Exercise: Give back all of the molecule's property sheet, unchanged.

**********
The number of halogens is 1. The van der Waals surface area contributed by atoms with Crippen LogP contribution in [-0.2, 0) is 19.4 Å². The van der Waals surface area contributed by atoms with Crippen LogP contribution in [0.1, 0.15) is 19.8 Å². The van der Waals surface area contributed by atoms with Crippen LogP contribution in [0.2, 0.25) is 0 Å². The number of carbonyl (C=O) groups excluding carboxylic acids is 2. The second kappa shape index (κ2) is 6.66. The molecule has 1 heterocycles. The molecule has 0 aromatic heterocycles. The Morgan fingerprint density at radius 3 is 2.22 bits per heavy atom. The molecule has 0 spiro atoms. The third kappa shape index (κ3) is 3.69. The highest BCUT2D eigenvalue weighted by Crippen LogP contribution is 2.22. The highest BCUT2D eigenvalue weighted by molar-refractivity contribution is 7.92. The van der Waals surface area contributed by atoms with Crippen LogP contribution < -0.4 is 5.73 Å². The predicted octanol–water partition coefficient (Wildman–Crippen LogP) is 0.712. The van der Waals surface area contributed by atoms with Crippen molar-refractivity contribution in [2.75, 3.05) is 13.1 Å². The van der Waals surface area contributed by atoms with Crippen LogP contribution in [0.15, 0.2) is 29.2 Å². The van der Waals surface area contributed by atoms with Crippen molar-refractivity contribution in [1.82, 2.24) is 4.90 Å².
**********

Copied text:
The number of halogens is 1. The van der Waals surface area contributed by atoms with Crippen LogP contribution in [-0.2, 0) is 19.4 Å². The van der Waals surface area contributed by atoms with Crippen LogP contribution in [0.1, 0.15) is 19.8 Å². The van der Waals surface area contributed by atoms with Crippen LogP contribution in [0.2, 0.25) is 0 Å². The number of carbonyl (C=O) groups excluding carboxylic acids is 2. The second kappa shape index (κ2) is 6.66. The molecule has 1 heterocycles. The molecule has 0 aromatic heterocycles. The Morgan fingerprint density at radius 3 is 2.22 bits per heavy atom. The molecule has 0 spiro atoms. The third kappa shape index (κ3) is 3.69. The highest BCUT2D eigenvalue weighted by Crippen LogP contribution is 2.22. The highest BCUT2D eigenvalue weighted by molar-refractivity contribution is 7.92. The van der Waals surface area contributed by atoms with Crippen LogP contribution < -0.4 is 5.73 Å². The predicted octanol–water partition coefficient (Wildman–Crippen LogP) is 0.712. The van der Waals surface area contributed by atoms with Crippen molar-refractivity contribution in [2.75, 3.05) is 13.1 Å². The van der Waals surface area contributed by atoms with Crippen LogP contribution in [0.15, 0.2) is 29.2 Å². The van der Waals surface area contributed by atoms with Crippen molar-refractivity contribution in [1.82, 2.24) is 4.90 Å².